Indoor Air Quality
Indoor air quality. And UVC light. Date: November 11, 2009 Source: American College of Allergy, Asthma and Immunology Summary: Damp environments, poorly maintained heating and air conditioning systems and carpeting may contribute to poor indoor air quality, according to experts. Americans spend about 90 percent of their time indoors, where they are repeatedly exposed to indoor allergens and airborne particles. This can lead to respiratory symptoms and conditions
UVC light Clean Fresh Air In Your Home
( This article from Texas Department of Health State Services)
FREQUENTLY ASKED QUESTIONS: Indoor Air Quality Program What’s all the fuss about “indoor” air pollution? I always thought “outdoor” air pollution was the main problem? Are some individuals at greater risk to indoor air pollution than others? What causes indoor air quality problems?
How does indoor air pollution affect your health? What are some of the major indoor air pollutants that might be found in a home or office building in Texas? How does one go about improving indoor air quality in a home or office building? Are there any laws in Texas pertaining to indoor air quality?
What’s all the fuss about “indoor” air pollution?
1. What’s all the fuss about “indoor” air pollution? I always thought “outdoor” air pollution was the main problem? Scientific evidence indicates the air within homes and other buildings can be two to five times more polluted than the outdoor air.And in some cases 1,000 times more polluted. Today people are spending nearly 90% of their time indoors. This is just the opposite as opposed to twenty years ago. Thus, the “dose” ( i.e. the concentration of pollutants multiplied by the time in that environment) is typically greater indoors than outdoors. As a results there is a greater health risk due to exposure to air pollution indoors than outdoors.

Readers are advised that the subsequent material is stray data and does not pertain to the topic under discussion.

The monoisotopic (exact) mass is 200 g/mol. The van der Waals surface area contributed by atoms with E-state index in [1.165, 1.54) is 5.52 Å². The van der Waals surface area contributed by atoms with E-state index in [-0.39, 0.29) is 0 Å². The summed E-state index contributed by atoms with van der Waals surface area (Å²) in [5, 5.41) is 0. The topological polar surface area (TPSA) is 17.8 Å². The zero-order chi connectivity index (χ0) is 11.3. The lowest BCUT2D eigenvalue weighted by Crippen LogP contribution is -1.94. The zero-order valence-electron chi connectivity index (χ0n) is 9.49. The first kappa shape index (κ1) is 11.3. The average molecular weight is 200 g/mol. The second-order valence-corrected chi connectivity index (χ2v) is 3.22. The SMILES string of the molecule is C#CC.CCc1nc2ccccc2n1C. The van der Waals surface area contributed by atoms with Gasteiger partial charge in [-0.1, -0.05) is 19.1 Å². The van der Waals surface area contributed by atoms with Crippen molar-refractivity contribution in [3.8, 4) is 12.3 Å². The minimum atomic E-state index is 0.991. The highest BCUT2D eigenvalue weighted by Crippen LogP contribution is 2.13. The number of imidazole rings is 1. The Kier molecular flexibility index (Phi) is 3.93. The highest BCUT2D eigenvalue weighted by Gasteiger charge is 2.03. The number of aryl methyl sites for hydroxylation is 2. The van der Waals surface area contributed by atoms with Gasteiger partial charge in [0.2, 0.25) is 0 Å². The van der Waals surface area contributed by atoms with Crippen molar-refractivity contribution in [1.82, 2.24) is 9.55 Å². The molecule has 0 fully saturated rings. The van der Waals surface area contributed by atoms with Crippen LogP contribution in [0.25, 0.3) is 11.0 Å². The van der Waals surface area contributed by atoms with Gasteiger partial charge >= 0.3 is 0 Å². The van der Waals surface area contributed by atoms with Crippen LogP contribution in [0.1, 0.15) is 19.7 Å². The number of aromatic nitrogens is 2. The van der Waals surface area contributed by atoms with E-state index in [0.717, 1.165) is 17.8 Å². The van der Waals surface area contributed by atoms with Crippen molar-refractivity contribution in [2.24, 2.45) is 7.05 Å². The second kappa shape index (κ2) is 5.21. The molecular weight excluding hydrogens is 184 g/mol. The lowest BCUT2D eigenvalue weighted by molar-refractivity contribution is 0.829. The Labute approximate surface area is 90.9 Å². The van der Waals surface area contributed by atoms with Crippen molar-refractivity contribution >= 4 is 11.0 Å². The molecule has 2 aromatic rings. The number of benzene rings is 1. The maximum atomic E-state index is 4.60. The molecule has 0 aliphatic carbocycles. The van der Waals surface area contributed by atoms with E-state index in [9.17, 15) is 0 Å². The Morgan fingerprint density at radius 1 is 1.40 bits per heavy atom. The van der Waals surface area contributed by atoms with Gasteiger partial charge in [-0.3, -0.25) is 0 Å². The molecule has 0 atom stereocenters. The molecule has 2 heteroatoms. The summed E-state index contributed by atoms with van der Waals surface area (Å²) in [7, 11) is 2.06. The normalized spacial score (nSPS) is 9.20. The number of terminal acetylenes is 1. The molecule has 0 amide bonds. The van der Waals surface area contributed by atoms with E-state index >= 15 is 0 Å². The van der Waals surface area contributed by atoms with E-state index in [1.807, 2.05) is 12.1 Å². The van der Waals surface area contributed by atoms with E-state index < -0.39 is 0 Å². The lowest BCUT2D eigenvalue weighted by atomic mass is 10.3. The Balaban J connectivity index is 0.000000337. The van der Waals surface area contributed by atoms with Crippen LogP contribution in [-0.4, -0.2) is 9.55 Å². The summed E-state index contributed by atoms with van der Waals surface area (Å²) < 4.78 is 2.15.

Are some individuals at greater risk than others?
2.Are some individuals at greater risk to indoor air pollution than others? Yes, individuals who spend the longest periods of time indoors are most susceptible to the effects of indoor air pollution. Because such groups as babies, the elderly, or bedridden, and those with chronic illnesses, such as respiratory or cardiovascular disease.
What causes air quality problems?
3. What causes indoor air quality problems? Two main items:
A. Pollutant sources: building materials and furnishings; biologicals; products for household cleaning, personal care, or hobbies; central heating and cooling systems and humidification devices; pesticides; oil, gas, kerosene, or wood combustion sources.
B. Poor ventilation: If too little outdoor air enters a building, pollutants can accumulate to levels that can pose health and discomfort problems. Indoor air quality began to decline in the 1970’s as a result of the “energy crisis” prompting the building of “tight” houses and office buildings. Spaces around doors and windows where outside air might previously have leaked through are now often sealed by caulking and weather-stripping . However the introduction of fresh “makeup” air through air handling systems many times is reduced or even eliminated to save the cost of the energy to heat or cool this fresh air. As a result indoor air pollutants can not easily escape these tightly constructed buildings.